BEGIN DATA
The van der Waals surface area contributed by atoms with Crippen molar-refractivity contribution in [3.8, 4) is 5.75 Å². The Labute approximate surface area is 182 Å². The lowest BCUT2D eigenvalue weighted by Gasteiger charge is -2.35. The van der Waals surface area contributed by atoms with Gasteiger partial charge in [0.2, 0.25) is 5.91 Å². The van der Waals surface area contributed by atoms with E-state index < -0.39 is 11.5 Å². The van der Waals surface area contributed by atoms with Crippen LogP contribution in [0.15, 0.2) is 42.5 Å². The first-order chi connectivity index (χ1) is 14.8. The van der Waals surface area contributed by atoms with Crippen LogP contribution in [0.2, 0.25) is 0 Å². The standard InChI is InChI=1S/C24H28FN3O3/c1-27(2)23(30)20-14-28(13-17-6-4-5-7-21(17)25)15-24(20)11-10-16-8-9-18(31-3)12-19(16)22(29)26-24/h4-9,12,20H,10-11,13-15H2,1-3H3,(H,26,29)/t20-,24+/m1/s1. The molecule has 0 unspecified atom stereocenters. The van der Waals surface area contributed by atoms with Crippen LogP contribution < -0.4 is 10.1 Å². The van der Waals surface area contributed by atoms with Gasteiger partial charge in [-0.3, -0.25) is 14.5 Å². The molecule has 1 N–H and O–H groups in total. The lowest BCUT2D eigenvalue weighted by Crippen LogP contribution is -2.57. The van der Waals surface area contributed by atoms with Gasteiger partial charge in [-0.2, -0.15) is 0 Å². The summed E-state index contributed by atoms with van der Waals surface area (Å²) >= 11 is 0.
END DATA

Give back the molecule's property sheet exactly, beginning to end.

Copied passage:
The van der Waals surface area contributed by atoms with Crippen molar-refractivity contribution in [3.8, 4) is 5.75 Å². The Labute approximate surface area is 182 Å². The lowest BCUT2D eigenvalue weighted by Gasteiger charge is -2.35. The van der Waals surface area contributed by atoms with Gasteiger partial charge in [0.2, 0.25) is 5.91 Å². The van der Waals surface area contributed by atoms with E-state index < -0.39 is 11.5 Å². The van der Waals surface area contributed by atoms with Crippen LogP contribution in [0.15, 0.2) is 42.5 Å². The first-order chi connectivity index (χ1) is 14.8. The van der Waals surface area contributed by atoms with Crippen LogP contribution in [0.2, 0.25) is 0 Å². The standard InChI is InChI=1S/C24H28FN3O3/c1-27(2)23(30)20-14-28(13-17-6-4-5-7-21(17)25)15-24(20)11-10-16-8-9-18(31-3)12-19(16)22(29)26-24/h4-9,12,20H,10-11,13-15H2,1-3H3,(H,26,29)/t20-,24+/m1/s1. The molecule has 0 unspecified atom stereocenters. The van der Waals surface area contributed by atoms with Crippen LogP contribution < -0.4 is 10.1 Å². The van der Waals surface area contributed by atoms with Gasteiger partial charge in [-0.3, -0.25) is 14.5 Å². The molecule has 1 N–H and O–H groups in total. The lowest BCUT2D eigenvalue weighted by Crippen LogP contribution is -2.57. The van der Waals surface area contributed by atoms with Gasteiger partial charge in [-0.2, -0.15) is 0 Å². The summed E-state index contributed by atoms with van der Waals surface area (Å²) >= 11 is 0.